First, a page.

MONTGOMERY — It wasn’t even close. The most hyped political battle of this year’s legislative session sailed through the Alabama House of Representatives by an 83-20 margin.
As of press time, the so-called Rebuild Alabama Act, which will increase what Alabamians pay at the pump by 10 cents by October 2021 and likely increase fuel taxes another penny every two years in perpetuity, awaits consideration by the GOP-controlled Alabama Senate, where it is likely to pass with another supermajority. The bill also includes fees for electric and hybrid vehicles.
The legislation is a curious one, as it does more than just give money to the Alabama Department of Transportation (ALDOT) for roads and bridges. Up to $10.2 million will be used to finance the expansion of the Port of Mobile, and charging stations will be furnished by the state for electric and hybrid vehicles.
Beyond those details, two-thirds of the revenue goes to ALDOT, with the remainder divided between counties and municipalities, 25 percent and 8.33 percent, respectively.
Earlier in the debate, we thought the political fight would be between the counties and the municipalities.
“The devil is in the details,” lawmakers would say when asked about support for the legislation before its release earlier this month.
The city/county battle turned out not to be true, as State Rep. Bill Poole, R-Tuscaloosa, negotiated an agreement to satisfy the Association of County Commissions of Alabama and the Alabama League of Municipalities (which represent the cities and counties) long before the legislation was released to the public.
Whether or not you agree with the merits of the Rebuild Alabama Act, you must marvel at how Gov. Kay Ivey, the legislation’s chief champion, executed a game plan for the bill’s passage.
If University of Alabama football head coach Nick Saban owns the “Joyless MurderBall” brand (the Crimson Tide’s style of play during their 2018 regular season), Ivey is the proprietor of “Joyless Murder Politics.”
It was a stroke of genius, if not borderline deviousness, for Ivey to call for a special session for infrastructure on the first day of the 2019 session.
By doing so, Ivey does not have to offer her budget proposal until after the special session. By statute, the governor has until the second legislative day of a regular session to submit her budget to the Legislature. Since the special session delayed the regular session by two weeks, the second day will not come until the special session has ended.
Ivey’s decision to hold the special session — thereby delaying her budget proposal deadline — eliminated one of the bargaining chips legislators might have tried to leverage in exchange for their favorable Rebuild Alabama Act votes.
Worth noting as well is that any bill passed in regular session prior to budget passage requires a three-fifths majority. Calling a special session also negated that concern.
Beyond the legislative tactics, behind the scenes, Ivey has been twisting arms and doling out warnings that there could be consequences for legislators who oppose the infrastructure bill.
Several sources say the governor has a whiteboard posted in her office with legislators’ names, accompanied by different color markings — green for those pledging or voting “yes” on the bill; black for unknown, undecided or not voting; and red for those pledging to vote against or voting “no” on the bill.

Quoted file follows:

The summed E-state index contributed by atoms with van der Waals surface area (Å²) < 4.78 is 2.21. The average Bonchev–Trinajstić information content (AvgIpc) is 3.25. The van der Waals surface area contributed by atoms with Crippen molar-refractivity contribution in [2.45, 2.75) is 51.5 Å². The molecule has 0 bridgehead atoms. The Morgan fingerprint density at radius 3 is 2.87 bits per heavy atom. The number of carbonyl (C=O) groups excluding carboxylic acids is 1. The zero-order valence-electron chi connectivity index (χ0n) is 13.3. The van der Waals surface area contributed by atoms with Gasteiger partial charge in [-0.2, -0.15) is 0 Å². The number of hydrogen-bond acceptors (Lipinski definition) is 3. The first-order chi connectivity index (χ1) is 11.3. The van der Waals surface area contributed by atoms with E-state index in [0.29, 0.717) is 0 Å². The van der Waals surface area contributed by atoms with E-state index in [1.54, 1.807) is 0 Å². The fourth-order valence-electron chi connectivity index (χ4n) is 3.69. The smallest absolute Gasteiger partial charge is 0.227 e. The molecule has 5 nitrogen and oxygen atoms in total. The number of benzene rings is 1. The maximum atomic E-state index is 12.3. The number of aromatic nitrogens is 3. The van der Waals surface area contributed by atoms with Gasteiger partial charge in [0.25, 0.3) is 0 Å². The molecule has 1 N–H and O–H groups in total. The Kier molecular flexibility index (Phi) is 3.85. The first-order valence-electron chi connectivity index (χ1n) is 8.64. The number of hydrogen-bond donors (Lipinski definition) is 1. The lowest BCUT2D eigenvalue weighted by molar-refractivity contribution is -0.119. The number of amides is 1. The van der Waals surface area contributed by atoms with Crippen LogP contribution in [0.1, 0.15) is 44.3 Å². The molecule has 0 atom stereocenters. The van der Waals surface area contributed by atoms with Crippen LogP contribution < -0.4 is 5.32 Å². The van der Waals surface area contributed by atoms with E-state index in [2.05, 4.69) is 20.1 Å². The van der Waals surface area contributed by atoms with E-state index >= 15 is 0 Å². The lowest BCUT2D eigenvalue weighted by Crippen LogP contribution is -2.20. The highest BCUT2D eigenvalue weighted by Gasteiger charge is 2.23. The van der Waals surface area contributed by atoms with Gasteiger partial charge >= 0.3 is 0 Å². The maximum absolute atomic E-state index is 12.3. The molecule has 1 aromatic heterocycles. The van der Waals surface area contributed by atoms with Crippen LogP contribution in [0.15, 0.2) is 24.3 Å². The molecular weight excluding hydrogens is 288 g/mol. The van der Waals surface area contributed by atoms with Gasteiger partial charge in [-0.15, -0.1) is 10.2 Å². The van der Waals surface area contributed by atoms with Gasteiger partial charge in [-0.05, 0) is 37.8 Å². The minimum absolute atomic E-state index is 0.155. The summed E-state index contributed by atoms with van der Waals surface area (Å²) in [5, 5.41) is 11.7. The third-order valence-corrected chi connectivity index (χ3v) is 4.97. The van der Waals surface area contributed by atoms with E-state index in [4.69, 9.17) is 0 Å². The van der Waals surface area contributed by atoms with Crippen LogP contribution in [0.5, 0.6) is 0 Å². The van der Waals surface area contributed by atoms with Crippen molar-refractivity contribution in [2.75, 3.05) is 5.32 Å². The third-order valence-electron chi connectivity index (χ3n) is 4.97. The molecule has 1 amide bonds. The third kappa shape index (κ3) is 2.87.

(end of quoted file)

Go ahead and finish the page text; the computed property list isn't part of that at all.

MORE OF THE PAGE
The whiteboard will remain in the governor’s office beyond this gas tax fight. When a member of the Legislature comes to Ivey with a request for funding in the future, Ivey will be able to refer to the board as a reminder of how that legislator voted on the Rebuild Alabama Act.
Politics is no doubt a rough-and-tumble racket. But here’s a question: Was all of this necessary?
During the 2018 election cycle, it seemed as if an increase in Alabama’s fuel tax was a foregone conclusion. There were a few races around the state where a potential vote to increase taxes at the gas pump figured prominently.
However, it didn’t come up a lot in the 2018 gubernatorial general or Republican primary. While Ivey was attending ribbon-cutting ceremonies and local events like Opp’s Rattlesnake Rodeo and Winfield’s Mule Day, her gubernatorial opponents were struggling for the electorate to even notice them.
The election outcome spoke for itself, and Ivey continued her reign as one of the most popular governors in America.
What was the point of calling a special session, the strong-arm tactics in dealing with members of the Alabama Legislature and a barrage of propaganda by the Business Council of Alabama and other pro-gas-tax groups when passage seemed to be a given all along?
We’re only in the very early going of Ivey’s new term and the new quadrennium, but there is something very circa 2018 Nick Sabanesque about the beginning of this session. It is reminiscent of an Alabama halftime, with the Tide boasting a 41-14 lead over a team like the Arkansas Razorbacks.
One thing to remember: As impressive a run as the Alabama Crimson Tide had in 2018, they did come up short by a 44-16 score back on Jan. 7.
Whether or not a similar outcome is in store for Ivey, it will still be a more impressive showing than most of her predecessors of the last few decades.
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